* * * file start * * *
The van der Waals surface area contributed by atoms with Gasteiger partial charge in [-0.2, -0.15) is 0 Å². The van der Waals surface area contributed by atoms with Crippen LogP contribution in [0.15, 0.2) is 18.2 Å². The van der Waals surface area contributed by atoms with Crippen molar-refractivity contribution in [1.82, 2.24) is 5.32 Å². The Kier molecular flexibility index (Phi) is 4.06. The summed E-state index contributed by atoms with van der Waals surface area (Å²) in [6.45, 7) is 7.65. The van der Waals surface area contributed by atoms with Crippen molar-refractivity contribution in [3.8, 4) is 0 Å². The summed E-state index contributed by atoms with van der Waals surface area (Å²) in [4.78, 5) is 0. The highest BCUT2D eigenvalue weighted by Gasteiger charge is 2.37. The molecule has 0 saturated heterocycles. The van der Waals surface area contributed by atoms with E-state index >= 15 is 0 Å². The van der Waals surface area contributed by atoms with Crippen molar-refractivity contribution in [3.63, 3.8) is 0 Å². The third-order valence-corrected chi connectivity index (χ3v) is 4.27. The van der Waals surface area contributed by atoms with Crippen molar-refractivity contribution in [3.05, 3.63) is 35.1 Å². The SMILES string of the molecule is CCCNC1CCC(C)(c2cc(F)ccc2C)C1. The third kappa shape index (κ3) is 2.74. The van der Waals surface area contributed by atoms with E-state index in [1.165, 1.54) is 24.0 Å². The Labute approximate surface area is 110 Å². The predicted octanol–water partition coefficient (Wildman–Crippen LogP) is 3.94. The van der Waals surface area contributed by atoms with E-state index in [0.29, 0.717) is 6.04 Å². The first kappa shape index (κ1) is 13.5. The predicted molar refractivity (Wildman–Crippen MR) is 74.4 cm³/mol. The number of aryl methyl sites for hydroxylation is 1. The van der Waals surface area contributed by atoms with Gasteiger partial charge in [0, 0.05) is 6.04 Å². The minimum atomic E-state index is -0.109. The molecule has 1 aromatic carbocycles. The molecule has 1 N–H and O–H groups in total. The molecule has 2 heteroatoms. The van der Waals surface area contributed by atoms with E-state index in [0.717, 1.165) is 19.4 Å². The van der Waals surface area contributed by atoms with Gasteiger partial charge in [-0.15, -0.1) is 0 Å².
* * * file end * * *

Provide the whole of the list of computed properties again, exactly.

The van der Waals surface area contributed by atoms with Gasteiger partial charge in [-0.2, -0.15) is 0 Å². The van der Waals surface area contributed by atoms with Crippen LogP contribution in [0.15, 0.2) is 18.2 Å². The van der Waals surface area contributed by atoms with Crippen molar-refractivity contribution in [1.82, 2.24) is 5.32 Å². The Kier molecular flexibility index (Phi) is 4.06. The summed E-state index contributed by atoms with van der Waals surface area (Å²) in [6.45, 7) is 7.65. The van der Waals surface area contributed by atoms with Crippen molar-refractivity contribution in [3.8, 4) is 0 Å². The summed E-state index contributed by atoms with van der Waals surface area (Å²) in [4.78, 5) is 0. The highest BCUT2D eigenvalue weighted by Gasteiger charge is 2.37. The molecule has 0 saturated heterocycles. The van der Waals surface area contributed by atoms with E-state index >= 15 is 0 Å². The van der Waals surface area contributed by atoms with Crippen molar-refractivity contribution in [3.63, 3.8) is 0 Å². The third-order valence-corrected chi connectivity index (χ3v) is 4.27. The van der Waals surface area contributed by atoms with Crippen molar-refractivity contribution in [3.05, 3.63) is 35.1 Å². The SMILES string of the molecule is CCCNC1CCC(C)(c2cc(F)ccc2C)C1. The third kappa shape index (κ3) is 2.74. The van der Waals surface area contributed by atoms with E-state index in [1.165, 1.54) is 24.0 Å². The Labute approximate surface area is 110 Å². The predicted octanol–water partition coefficient (Wildman–Crippen LogP) is 3.94. The van der Waals surface area contributed by atoms with E-state index in [0.29, 0.717) is 6.04 Å². The first kappa shape index (κ1) is 13.5. The predicted molar refractivity (Wildman–Crippen MR) is 74.4 cm³/mol. The number of aryl methyl sites for hydroxylation is 1. The van der Waals surface area contributed by atoms with Gasteiger partial charge in [0, 0.05) is 6.04 Å². The minimum atomic E-state index is -0.109. The molecule has 1 aromatic carbocycles. The molecule has 1 N–H and O–H groups in total. The molecule has 2 heteroatoms. The van der Waals surface area contributed by atoms with E-state index in [0.717, 1.165) is 19.4 Å². The van der Waals surface area contributed by atoms with Gasteiger partial charge in [-0.15, -0.1) is 0 Å².